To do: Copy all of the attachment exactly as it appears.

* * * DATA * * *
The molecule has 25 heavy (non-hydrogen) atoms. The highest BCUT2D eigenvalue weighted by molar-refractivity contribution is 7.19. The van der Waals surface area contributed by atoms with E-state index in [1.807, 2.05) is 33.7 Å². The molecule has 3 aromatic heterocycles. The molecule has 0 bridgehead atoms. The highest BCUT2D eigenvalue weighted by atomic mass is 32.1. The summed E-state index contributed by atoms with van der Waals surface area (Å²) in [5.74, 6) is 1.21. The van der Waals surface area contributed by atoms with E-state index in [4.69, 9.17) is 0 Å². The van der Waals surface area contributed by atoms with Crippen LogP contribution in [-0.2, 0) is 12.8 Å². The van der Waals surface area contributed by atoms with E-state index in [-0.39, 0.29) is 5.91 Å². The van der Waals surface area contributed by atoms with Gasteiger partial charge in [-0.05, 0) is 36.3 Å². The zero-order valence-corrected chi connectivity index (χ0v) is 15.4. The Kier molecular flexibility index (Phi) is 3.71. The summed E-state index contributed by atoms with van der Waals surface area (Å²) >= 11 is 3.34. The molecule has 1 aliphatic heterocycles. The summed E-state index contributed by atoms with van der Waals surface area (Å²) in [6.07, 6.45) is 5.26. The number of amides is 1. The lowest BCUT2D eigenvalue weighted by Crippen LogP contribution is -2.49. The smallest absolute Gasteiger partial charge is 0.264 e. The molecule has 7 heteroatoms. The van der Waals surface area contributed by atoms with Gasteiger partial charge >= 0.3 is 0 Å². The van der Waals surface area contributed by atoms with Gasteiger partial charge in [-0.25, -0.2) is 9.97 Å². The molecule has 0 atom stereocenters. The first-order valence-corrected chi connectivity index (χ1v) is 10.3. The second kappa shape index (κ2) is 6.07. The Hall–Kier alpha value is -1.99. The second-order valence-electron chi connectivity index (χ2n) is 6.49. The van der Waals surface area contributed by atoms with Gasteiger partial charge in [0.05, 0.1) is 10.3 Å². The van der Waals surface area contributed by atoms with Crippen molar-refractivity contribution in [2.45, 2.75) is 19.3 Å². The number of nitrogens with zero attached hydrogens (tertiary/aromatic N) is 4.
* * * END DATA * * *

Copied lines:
The molecule has 25 heavy (non-hydrogen) atoms. The highest BCUT2D eigenvalue weighted by molar-refractivity contribution is 7.19. The van der Waals surface area contributed by atoms with E-state index in [1.807, 2.05) is 33.7 Å². The molecule has 3 aromatic heterocycles. The molecule has 0 bridgehead atoms. The highest BCUT2D eigenvalue weighted by atomic mass is 32.1. The summed E-state index contributed by atoms with van der Waals surface area (Å²) in [5.74, 6) is 1.21. The van der Waals surface area contributed by atoms with E-state index in [4.69, 9.17) is 0 Å². The van der Waals surface area contributed by atoms with Crippen LogP contribution in [-0.2, 0) is 12.8 Å². The van der Waals surface area contributed by atoms with E-state index in [-0.39, 0.29) is 5.91 Å². The van der Waals surface area contributed by atoms with Gasteiger partial charge in [-0.05, 0) is 36.3 Å². The zero-order valence-corrected chi connectivity index (χ0v) is 15.4. The Kier molecular flexibility index (Phi) is 3.71. The summed E-state index contributed by atoms with van der Waals surface area (Å²) >= 11 is 3.34. The molecule has 1 aliphatic heterocycles. The summed E-state index contributed by atoms with van der Waals surface area (Å²) in [6.07, 6.45) is 5.26. The number of amides is 1. The lowest BCUT2D eigenvalue weighted by Crippen LogP contribution is -2.49. The smallest absolute Gasteiger partial charge is 0.264 e. The molecule has 7 heteroatoms. The van der Waals surface area contributed by atoms with Gasteiger partial charge >= 0.3 is 0 Å². The van der Waals surface area contributed by atoms with Gasteiger partial charge in [-0.25, -0.2) is 9.97 Å². The molecule has 0 atom stereocenters. The first-order valence-corrected chi connectivity index (χ1v) is 10.3. The second kappa shape index (κ2) is 6.07. The Hall–Kier alpha value is -1.99. The second-order valence-electron chi connectivity index (χ2n) is 6.49. The van der Waals surface area contributed by atoms with Gasteiger partial charge in [0.05, 0.1) is 10.3 Å². The van der Waals surface area contributed by atoms with Crippen molar-refractivity contribution in [2.45, 2.75) is 19.3 Å². The number of nitrogens with zero attached hydrogens (tertiary/aromatic N) is 4.